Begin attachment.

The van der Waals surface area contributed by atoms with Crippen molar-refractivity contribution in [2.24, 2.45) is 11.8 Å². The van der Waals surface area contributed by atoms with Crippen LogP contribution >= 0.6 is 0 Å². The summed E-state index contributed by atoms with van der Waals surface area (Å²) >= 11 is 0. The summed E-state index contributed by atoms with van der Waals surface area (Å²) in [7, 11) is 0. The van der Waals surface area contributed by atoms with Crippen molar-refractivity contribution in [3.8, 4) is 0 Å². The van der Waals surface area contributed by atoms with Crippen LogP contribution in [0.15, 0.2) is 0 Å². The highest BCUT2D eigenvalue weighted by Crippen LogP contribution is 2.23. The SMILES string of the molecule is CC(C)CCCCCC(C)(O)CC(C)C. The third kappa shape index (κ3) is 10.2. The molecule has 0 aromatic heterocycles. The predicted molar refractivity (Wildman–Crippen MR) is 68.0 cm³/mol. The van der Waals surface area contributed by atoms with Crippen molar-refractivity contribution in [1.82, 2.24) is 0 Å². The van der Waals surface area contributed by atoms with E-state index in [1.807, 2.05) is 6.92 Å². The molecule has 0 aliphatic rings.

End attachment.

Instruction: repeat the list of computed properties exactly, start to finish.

The van der Waals surface area contributed by atoms with Crippen molar-refractivity contribution in [2.24, 2.45) is 11.8 Å². The van der Waals surface area contributed by atoms with Crippen LogP contribution >= 0.6 is 0 Å². The summed E-state index contributed by atoms with van der Waals surface area (Å²) >= 11 is 0. The summed E-state index contributed by atoms with van der Waals surface area (Å²) in [7, 11) is 0. The van der Waals surface area contributed by atoms with Crippen molar-refractivity contribution in [3.8, 4) is 0 Å². The van der Waals surface area contributed by atoms with Crippen LogP contribution in [0.15, 0.2) is 0 Å². The highest BCUT2D eigenvalue weighted by Crippen LogP contribution is 2.23. The SMILES string of the molecule is CC(C)CCCCCC(C)(O)CC(C)C. The third kappa shape index (κ3) is 10.2. The molecule has 0 aromatic heterocycles. The predicted molar refractivity (Wildman–Crippen MR) is 68.0 cm³/mol. The van der Waals surface area contributed by atoms with Crippen molar-refractivity contribution in [1.82, 2.24) is 0 Å². The van der Waals surface area contributed by atoms with E-state index in [1.807, 2.05) is 6.92 Å². The molecule has 0 aliphatic rings.